After Rainbow’s first three albums with Ronnie James Dio as frontman, the band’s de facto leader Ritchie Blackmore decided drastic changes were needed to help achieve his ambition for mainline commercial success. So out went singer Dio, followed by bassist and songwriter Bob Daisley and keyboard player David Stone along with all the heavy metal epic songs of grandeur and mythical tales. Cozy Powell was the only one to keep his drum stool, but he too would leave after this album.
Rainbow in their entire career never made two consecutive albums with the same line-up. Since the first incarnation of group (altogether there have been three different time periods for the band) there have been 27 official members, plus the ‘Man in Black’ himself. Quite a record! During this time there have been eight studio albums plus uncountable live albums and compilations.
So, following the drastic purge of the line-up new members had to be found for the album “Down to Earth” (1979). Recordings started with session musicians joining Blackmore and Powell in Connecticut, USA. After a chance meeting with Roger Glover, who Blackmore had fired from Deep Purple, he was brought in as producer. Glover, far from holding any ill will just shrugged and said, “It was a great opportunity for me. Who am I to hold a grudge?” What a nice man.
Roger Glover later took on the bass playing duties too while keyboard wizard Don Airey was brought in on the recommendation of Cozy Powell, as he had played in Powell’s solo projects.
Finding a singer was far more of a problem but Glover learned that Blackmore had been impressed by the singer for the Marbles, who had a big hit with the song “Only One Woman” in 1968, so Graham Bonnet was contacted and hired on the spot. Promoted from being a lower division rhythm and blues musician to lead singer of one of the biggest rock bands in the world he did remarkably well, although his short haircut and Mark Taylor styled shirts never sat well with the crowd.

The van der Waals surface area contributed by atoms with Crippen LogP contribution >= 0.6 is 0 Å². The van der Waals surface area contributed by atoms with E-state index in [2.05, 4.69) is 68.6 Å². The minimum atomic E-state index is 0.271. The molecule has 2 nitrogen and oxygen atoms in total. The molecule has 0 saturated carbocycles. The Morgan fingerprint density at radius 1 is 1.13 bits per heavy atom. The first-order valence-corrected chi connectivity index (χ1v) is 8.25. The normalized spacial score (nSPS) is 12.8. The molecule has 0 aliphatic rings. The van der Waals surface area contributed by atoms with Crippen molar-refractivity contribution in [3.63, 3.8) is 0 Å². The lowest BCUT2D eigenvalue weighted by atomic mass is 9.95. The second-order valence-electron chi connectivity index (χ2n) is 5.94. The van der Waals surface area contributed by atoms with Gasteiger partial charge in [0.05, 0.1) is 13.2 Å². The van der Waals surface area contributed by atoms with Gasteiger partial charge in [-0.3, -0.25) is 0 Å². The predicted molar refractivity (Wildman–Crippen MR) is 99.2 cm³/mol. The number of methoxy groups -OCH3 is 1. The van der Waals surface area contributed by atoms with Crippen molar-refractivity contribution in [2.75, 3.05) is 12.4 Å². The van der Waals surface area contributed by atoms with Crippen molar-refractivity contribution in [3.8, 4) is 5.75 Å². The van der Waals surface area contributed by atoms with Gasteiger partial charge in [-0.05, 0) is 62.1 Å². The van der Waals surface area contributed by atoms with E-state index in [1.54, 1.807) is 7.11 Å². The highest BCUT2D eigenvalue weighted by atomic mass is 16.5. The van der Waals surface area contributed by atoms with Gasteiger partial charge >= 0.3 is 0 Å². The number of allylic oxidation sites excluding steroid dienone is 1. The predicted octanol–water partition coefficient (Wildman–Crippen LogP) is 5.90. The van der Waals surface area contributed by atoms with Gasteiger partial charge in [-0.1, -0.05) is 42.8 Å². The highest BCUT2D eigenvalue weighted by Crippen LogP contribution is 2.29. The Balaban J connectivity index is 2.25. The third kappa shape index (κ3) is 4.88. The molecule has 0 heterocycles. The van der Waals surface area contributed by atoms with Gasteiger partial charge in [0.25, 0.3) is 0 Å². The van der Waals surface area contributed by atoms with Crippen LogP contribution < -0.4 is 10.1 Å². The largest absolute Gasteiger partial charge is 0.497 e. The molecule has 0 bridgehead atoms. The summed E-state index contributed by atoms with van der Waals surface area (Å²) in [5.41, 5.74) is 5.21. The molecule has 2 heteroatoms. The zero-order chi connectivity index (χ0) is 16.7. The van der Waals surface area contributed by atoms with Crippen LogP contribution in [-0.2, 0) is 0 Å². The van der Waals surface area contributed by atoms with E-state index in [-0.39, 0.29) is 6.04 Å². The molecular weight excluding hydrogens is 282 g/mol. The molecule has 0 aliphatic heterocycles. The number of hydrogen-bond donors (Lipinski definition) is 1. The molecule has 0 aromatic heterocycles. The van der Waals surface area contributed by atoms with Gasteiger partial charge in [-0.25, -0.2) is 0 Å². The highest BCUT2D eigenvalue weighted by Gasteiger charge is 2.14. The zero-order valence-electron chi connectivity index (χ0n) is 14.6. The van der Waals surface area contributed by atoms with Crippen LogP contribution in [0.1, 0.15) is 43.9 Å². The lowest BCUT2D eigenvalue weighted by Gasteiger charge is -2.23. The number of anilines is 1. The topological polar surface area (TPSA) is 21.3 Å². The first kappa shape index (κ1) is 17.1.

The first music heard from this album was the Russ Ballard penned “Since You’ve Been Gone” which shot to number six in the British charts and broke the American Billboard Top 100. It was just the commercial success Blackmore had been looking for. The album also contained the self-penned, raunchy next hit single “All Night Long”. But these are really just two good tracks amongst a wealth of other good songs in the hard rock style. “Lost in Hollywood” and “Eyes of the World” would instantly become stage favorites.
The playing throughout the album is nothing short of magical and Glover’s production work brings each song a clarity and sharpness sometimes missing from previous Rainbow offerings. The album reached number 6 in the British charts and cracked open the way for the band to be a major act in the United States. Of course, by the next album both Bonnet and Powell had gone, but the ‘Man in Black’ continued on his merry way.
The deluxe edition available now is a two CD affair but quite honestly holds very little of interest, the extras are mostly rehearsals.
Mott the Dog rating: 5 stars.
Ritchie Blackmore – lead guitar
Roger Glover – bass guitar
Don Airey – keyboards
Cozy Powell – drums
Graham Bonnet- vocals
All Night Long
Eyes Of The World
No Time to Lose
Since You’ve Been Gone
Love’s No Friend
Lost in Hollywood
Note: Written By Mott the Dog and Hells Bells who can be found Down to Earth at Jameson’s The Irish Pub, Soi AR North Pattaya.